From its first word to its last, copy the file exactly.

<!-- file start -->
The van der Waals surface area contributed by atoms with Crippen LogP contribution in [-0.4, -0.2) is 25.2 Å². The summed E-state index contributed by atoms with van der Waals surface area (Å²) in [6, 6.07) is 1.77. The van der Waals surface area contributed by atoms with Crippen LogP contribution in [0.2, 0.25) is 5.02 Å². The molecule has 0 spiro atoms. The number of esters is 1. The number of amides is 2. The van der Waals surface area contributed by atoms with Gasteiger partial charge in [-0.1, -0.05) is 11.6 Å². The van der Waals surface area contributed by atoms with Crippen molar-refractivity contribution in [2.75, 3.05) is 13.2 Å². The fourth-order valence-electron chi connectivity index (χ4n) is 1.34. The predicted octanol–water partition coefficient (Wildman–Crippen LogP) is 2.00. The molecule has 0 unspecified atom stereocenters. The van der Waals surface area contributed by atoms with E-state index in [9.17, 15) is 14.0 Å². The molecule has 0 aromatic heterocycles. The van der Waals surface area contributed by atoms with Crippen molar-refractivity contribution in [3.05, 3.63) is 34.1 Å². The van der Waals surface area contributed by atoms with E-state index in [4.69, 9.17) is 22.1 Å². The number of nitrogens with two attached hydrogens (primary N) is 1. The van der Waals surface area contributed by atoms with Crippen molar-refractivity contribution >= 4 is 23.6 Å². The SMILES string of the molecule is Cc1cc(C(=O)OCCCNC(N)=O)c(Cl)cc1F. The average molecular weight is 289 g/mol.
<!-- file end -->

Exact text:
The van der Waals surface area contributed by atoms with Crippen LogP contribution in [-0.4, -0.2) is 25.2 Å². The summed E-state index contributed by atoms with van der Waals surface area (Å²) in [6, 6.07) is 1.77. The van der Waals surface area contributed by atoms with Crippen LogP contribution in [0.2, 0.25) is 5.02 Å². The molecule has 0 spiro atoms. The number of esters is 1. The number of amides is 2. The van der Waals surface area contributed by atoms with Gasteiger partial charge in [-0.1, -0.05) is 11.6 Å². The van der Waals surface area contributed by atoms with Crippen molar-refractivity contribution in [2.75, 3.05) is 13.2 Å². The fourth-order valence-electron chi connectivity index (χ4n) is 1.34. The predicted octanol–water partition coefficient (Wildman–Crippen LogP) is 2.00. The molecule has 0 unspecified atom stereocenters. The van der Waals surface area contributed by atoms with E-state index in [9.17, 15) is 14.0 Å². The molecule has 0 aromatic heterocycles. The van der Waals surface area contributed by atoms with Crippen molar-refractivity contribution in [3.05, 3.63) is 34.1 Å². The van der Waals surface area contributed by atoms with E-state index in [4.69, 9.17) is 22.1 Å². The number of nitrogens with two attached hydrogens (primary N) is 1. The van der Waals surface area contributed by atoms with Crippen molar-refractivity contribution >= 4 is 23.6 Å². The SMILES string of the molecule is Cc1cc(C(=O)OCCCNC(N)=O)c(Cl)cc1F. The average molecular weight is 289 g/mol.